Opinion: In Aotearoa New Zealand, life and health insurers can use genetic results legally to discriminate against applicants. Genetic discrimination is the unfair treatment of individuals based on their genetic information, such as their genetic predisposition to an inherited disease or condition.

The Universal Declaration on the Human Genome and Human Rights states “no one shall be subjected to discrimination based on genetic characteristics that is intended to infringe or has the effect of infringing human rights, fundamental freedoms and human dignity”.

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That has led many countries to ban or restrict the use of genetic test results in insurance. For example, in 2017, Canada introduced a complete ban on the use of genetic test results to discriminate in any area, including insurance and employment. In 2019, the Australian life insurance industry introduced a five-year self-regulated moratorium on the use of genetic tests.

Aotearoa New Zealand has no restrictions in place, and has lagged behind the rest of the world, including those we would normally match ourselves to. New Zealand insurance companies have been silent on the topic, even though they are aware of the issue.

Over the past 30 years, we have seen the ability of increasing numbers of diseases being associated with a genetic component. Genetic testing to detect increased risk for cancer, cardiac, neurological and other conditions can save lives through early preventive interventions and/or improved targeted therapy. One example is for a condition such as inherited breast and ovarian cancer, where a single mutation in a BRCA1 or BRCA2 gene can run within families and predispose individuals to a high likelihood of developing cancer at a young age.

If an applicant doesn’t disclose the result or even the fact that a test was taken, the insurer could void the policy for non-disclosure when a claim is later assessed

Early screening and detection, and prophylactic surgery, can dramatically reduce cancer risk, and will be lifesaving in most cases. This was popularised by the actor Angelina Jolie, who helped to raise awareness about the importance of genetic counselling and testing for individuals with a family history of cancer.

In Aoteoroa New Zealand, research led by Professor Parry Guilford from the University of Otago identified the genetic cause of gastric cancer that was present in a number of Māori families. He developed a genetic test to identify individuals who carry mutations in the CDH1 gene and have a high risk of developing gastric cancer and may benefit from preventive surgery or increased cancer screening.

This has recently gained significant attention by the story of the New Zealand singer Stan Walker and his whānau. He has been open about his journey to undergo surgery to remove his stomach, and treat the cancer. He has raised awareness of the disease, and now the genetic test of CDH1 is widely used around the world to test for and prevent the development of gastric cancer.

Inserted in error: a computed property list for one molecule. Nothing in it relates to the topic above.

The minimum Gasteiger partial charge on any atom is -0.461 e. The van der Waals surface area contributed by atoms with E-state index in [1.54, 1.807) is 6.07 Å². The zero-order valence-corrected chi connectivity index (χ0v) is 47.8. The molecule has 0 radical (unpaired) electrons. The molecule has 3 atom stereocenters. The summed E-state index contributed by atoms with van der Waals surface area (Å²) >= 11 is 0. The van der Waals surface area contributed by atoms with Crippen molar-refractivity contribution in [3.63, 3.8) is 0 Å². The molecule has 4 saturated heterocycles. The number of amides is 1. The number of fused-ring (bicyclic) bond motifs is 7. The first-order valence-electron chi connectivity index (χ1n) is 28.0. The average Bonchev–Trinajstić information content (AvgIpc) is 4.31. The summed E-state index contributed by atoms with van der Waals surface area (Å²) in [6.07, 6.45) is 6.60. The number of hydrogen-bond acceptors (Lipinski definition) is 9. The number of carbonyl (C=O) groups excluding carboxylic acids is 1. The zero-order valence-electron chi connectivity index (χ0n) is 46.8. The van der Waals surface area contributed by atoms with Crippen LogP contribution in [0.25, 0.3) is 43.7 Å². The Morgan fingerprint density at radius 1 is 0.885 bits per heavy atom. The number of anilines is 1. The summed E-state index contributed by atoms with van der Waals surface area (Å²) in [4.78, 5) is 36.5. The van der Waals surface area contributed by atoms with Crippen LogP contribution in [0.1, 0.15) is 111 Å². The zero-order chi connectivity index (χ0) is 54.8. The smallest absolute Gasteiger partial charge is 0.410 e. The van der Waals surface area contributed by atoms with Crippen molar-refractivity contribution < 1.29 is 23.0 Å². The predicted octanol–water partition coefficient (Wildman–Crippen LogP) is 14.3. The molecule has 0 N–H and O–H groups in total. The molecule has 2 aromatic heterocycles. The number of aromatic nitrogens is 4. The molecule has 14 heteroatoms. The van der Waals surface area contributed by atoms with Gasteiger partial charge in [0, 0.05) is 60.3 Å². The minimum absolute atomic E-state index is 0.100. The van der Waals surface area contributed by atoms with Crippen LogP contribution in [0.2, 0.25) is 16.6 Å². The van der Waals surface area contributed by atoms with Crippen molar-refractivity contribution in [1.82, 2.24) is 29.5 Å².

We have only heard anecdotal evidence from clinicians, researchers and consumers in New Zealand that genetic discrimination is an ongoing and significant problem but have never been sure of the extent of the problem. The professional guidelines used by genetic counsellors in New Zealand require that in discussion with individuals considering genetic testing that the implications for being declined insurance are included. We have heard that concerns about the potential for genetic discrimination has often led to withdrawal of individuals and whole families from genomic testing and research.

Insurance providers in New Zealand cannot make individuals undertake a genetic test. However, they can legally ask for and use previous genetic tests to determine whether they will provide insurance or determine premiums. If an applicant doesn’t disclose the result or even the fact that a test was taken, the insurer could void the policy for non-disclosure when a claim is later assessed.

There is considerable evidence internationally that 10-30 percent of individuals will decline medical genetic testing or participation in genomic research studies because of fears of genomic discrimination. If this is true, this is deeply disturbing evidence about the potential harm from the continued legality of genetic discrimination.

Our concern was that people who are at risk of genetic conditions may choose not to have a potentially lifesaving genetic test, and this may have serious long-term health impacts for them and their whānau. At the time of consenting for genetic testing, consumers need to be told about risks for insurance discrimination, and health professionals are given this task.

On that basis, we wished to carry out a study of New Zealand health professionals involved in genetic information to determine the extent of the problem. We administered an online survey to New Zealand health professionals who discuss genetic testing with patients, their experiences regarding the use of genetic test results in insurance and views on regulation.

This is the first dedicated study of the views and experiences of New Zealand health professionals about the use of genetic test results in insurance underwriting.

It found that New Zealanders are experiencing discrimination in insurance, and that fears of this discrimination are deterring people from having potentially life-saving genetic tests. Over half of respondents in our survey reported that patients sometimes or often delayed or refused genetic testing because of insurance concerns, confirming our fears about genetic discrimination. Health professionals are very concerned about the impact this is having on patients, and overwhelmingly believe government legislation is required to regulate this area.

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